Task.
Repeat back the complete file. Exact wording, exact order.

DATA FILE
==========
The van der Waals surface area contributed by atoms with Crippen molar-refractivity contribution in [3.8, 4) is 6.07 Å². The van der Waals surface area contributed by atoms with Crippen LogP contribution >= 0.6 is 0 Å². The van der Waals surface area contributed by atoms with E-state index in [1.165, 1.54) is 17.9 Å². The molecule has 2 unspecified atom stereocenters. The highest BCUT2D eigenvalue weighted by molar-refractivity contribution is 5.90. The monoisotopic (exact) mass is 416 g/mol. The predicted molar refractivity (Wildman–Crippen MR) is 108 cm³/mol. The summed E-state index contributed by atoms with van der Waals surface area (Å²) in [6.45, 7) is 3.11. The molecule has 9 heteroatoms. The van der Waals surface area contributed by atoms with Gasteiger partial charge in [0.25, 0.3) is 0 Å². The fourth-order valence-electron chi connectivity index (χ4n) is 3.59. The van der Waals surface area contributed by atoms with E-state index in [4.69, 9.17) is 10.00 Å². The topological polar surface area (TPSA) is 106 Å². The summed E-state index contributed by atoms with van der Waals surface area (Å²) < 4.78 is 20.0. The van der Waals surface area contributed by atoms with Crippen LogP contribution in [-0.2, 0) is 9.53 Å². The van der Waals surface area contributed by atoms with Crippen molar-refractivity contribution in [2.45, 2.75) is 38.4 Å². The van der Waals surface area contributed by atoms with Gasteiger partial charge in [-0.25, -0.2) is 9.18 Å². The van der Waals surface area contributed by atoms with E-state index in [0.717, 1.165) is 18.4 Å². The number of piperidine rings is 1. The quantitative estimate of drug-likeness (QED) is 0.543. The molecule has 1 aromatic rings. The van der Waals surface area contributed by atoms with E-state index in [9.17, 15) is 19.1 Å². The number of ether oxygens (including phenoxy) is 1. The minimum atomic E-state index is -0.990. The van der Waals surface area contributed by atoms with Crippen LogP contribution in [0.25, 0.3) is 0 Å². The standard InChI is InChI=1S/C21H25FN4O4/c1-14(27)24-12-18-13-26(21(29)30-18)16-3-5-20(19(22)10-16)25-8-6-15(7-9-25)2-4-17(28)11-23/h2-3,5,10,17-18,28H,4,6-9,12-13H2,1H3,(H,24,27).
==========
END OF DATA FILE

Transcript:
The van der Waals surface area contributed by atoms with Crippen molar-refractivity contribution in [3.8, 4) is 6.07 Å². The van der Waals surface area contributed by atoms with Crippen LogP contribution >= 0.6 is 0 Å². The van der Waals surface area contributed by atoms with E-state index in [1.165, 1.54) is 17.9 Å². The molecule has 2 unspecified atom stereocenters. The highest BCUT2D eigenvalue weighted by molar-refractivity contribution is 5.90. The monoisotopic (exact) mass is 416 g/mol. The predicted molar refractivity (Wildman–Crippen MR) is 108 cm³/mol. The summed E-state index contributed by atoms with van der Waals surface area (Å²) in [6.45, 7) is 3.11. The molecule has 9 heteroatoms. The van der Waals surface area contributed by atoms with Gasteiger partial charge in [0.25, 0.3) is 0 Å². The fourth-order valence-electron chi connectivity index (χ4n) is 3.59. The van der Waals surface area contributed by atoms with E-state index in [4.69, 9.17) is 10.00 Å². The topological polar surface area (TPSA) is 106 Å². The summed E-state index contributed by atoms with van der Waals surface area (Å²) < 4.78 is 20.0. The van der Waals surface area contributed by atoms with Crippen LogP contribution in [-0.2, 0) is 9.53 Å². The van der Waals surface area contributed by atoms with Crippen molar-refractivity contribution in [2.45, 2.75) is 38.4 Å². The van der Waals surface area contributed by atoms with Gasteiger partial charge in [-0.25, -0.2) is 9.18 Å². The van der Waals surface area contributed by atoms with E-state index in [0.717, 1.165) is 18.4 Å². The number of piperidine rings is 1. The quantitative estimate of drug-likeness (QED) is 0.543. The molecule has 1 aromatic rings. The van der Waals surface area contributed by atoms with E-state index in [9.17, 15) is 19.1 Å². The number of ether oxygens (including phenoxy) is 1. The minimum atomic E-state index is -0.990. The van der Waals surface area contributed by atoms with Crippen LogP contribution in [0.25, 0.3) is 0 Å². The standard InChI is InChI=1S/C21H25FN4O4/c1-14(27)24-12-18-13-26(21(29)30-18)16-3-5-20(19(22)10-16)25-8-6-15(7-9-25)2-4-17(28)11-23/h2-3,5,10,17-18,28H,4,6-9,12-13H2,1H3,(H,24,27).